Red foxes living in the city are evolving traits associated with pets or livestock animals such as shorter snouts or smaller skulls among other physical characteristics, a new study suggests.
Dr. Kevin Parsons, of the University of Glasgow’s Institute of Biodiversity, Animal Health and Comparative Medicine explains that there are some important physical and behavioral differences between red foxes that live in the UK’s urban and rural environments, with the former becoming more similar to domesticated dogs.
The findings help further our understanding of how domestication processes take place and could help uncover how humanity domesticated other animals in the past
Wild is out of fashion
“We wondered whether this change in lifestyle was related to adaptive differences between urban and rural populations of red foxes,” said Dr. Parsons, of the University of Glasgow’s Institute of Biodiversity, Animal Health and Comparative Medicine, lead author of the paper.
“We assessed skulls from hundreds of foxes found within London and the surrounding countryside and saw that urban foxes had a smaller brain size capacity but also a different snout shape that would help them forage within urban habitats. There was also less of a difference between males and females in urban foxes.”
Coronavirus lockdowns around the world have created space for wild animals to roam (or even take up residence in) our cities more often. However, they present a very different habitat compared to the wilds, and many species just can’t adapt to long-term life in the city.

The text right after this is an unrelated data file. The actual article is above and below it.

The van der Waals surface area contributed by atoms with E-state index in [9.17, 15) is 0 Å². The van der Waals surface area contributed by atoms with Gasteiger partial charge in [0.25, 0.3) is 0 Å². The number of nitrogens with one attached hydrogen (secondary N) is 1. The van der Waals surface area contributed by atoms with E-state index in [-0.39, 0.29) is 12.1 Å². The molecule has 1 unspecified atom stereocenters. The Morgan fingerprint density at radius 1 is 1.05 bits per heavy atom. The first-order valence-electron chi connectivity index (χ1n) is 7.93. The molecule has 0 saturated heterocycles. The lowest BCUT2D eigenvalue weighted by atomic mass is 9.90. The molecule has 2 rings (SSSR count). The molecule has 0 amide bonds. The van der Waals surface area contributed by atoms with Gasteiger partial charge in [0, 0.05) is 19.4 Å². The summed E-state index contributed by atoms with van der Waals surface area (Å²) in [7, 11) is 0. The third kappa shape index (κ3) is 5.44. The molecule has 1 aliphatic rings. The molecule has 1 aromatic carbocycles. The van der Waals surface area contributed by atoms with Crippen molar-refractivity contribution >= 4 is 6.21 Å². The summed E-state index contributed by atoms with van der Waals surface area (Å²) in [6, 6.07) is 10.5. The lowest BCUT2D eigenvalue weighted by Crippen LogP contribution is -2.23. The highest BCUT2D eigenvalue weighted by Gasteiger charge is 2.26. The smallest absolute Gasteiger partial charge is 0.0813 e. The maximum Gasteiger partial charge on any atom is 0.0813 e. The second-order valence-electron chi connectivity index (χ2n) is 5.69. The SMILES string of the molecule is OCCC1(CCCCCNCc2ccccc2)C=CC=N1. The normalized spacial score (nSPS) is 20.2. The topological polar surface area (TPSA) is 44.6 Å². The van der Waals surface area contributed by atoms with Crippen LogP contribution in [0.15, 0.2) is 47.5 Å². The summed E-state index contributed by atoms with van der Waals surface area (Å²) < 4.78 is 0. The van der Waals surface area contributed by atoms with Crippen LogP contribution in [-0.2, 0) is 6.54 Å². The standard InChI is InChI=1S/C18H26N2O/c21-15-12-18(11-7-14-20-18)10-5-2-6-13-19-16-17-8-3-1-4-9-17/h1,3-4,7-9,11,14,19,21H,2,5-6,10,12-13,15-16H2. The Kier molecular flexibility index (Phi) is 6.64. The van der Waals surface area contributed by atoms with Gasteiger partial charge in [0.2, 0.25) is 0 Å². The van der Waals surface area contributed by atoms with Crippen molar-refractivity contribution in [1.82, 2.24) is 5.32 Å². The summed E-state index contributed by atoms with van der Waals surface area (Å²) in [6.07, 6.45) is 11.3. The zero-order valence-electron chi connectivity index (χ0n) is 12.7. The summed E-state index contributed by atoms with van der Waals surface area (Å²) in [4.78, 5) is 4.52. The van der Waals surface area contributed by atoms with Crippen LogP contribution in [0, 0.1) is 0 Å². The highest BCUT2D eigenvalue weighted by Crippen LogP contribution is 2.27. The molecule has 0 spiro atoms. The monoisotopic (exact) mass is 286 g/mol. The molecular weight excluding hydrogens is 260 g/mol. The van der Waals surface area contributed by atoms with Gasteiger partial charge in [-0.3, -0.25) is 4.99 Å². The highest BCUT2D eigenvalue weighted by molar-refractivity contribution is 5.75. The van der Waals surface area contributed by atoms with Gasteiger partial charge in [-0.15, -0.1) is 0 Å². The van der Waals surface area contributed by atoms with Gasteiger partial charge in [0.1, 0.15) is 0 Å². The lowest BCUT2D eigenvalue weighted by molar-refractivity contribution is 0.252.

But some are especially good at it. Red foxes are one such species, and they’ve become quite prevalent in urban areas, especially in the UK. They’re also adapting to be better suited to life here, and to living in proximity to humans.
The team explains that the changes they documented in the study are the same that they would expect to see during a domestication process. The foxes are far from being domesticated, but they are taking on characteristics seen in domesticated animals. The team explains that their findings here can help us piece together how dogs, for example, evolved into pets from predators.
The changes observed by the team are “primarily involved with” the length of their snouts, braincases, and reduced sexual dimorphism (i.e. physical differences between the two sexes). Urban foxes have shorter snouts and smaller braincases, the paper explains. Differences between the two populations are “widespread and related to muscle attachment sites”, they add and likely driven by different requirements for cognitive ability and physical characteristics when feeding in the two habitats.
These changes matched up with what would be expected during a domestication process. In other words, while urban foxes are certainly not domesticated, they are changing in ways that move them closer to what is seen in many domesticated animals.
“This is important because human-animal interactions are continuous and some of the basic environmental aspects that may have occurred during the initial phases of domestication for our current pets, like dogs and cats, were probably similar to the conditions in which our urban foxes and other urban animals are living today,” adds co-author Dr. Andrew Kitchener from National Museums Scotland.
The paper “Skull morphology diverges between urban and rural populations of red foxes mirroring patterns of domestication and macroevolution” has been published in the journal Proceedings of the Royal Society B: Biological Sciences.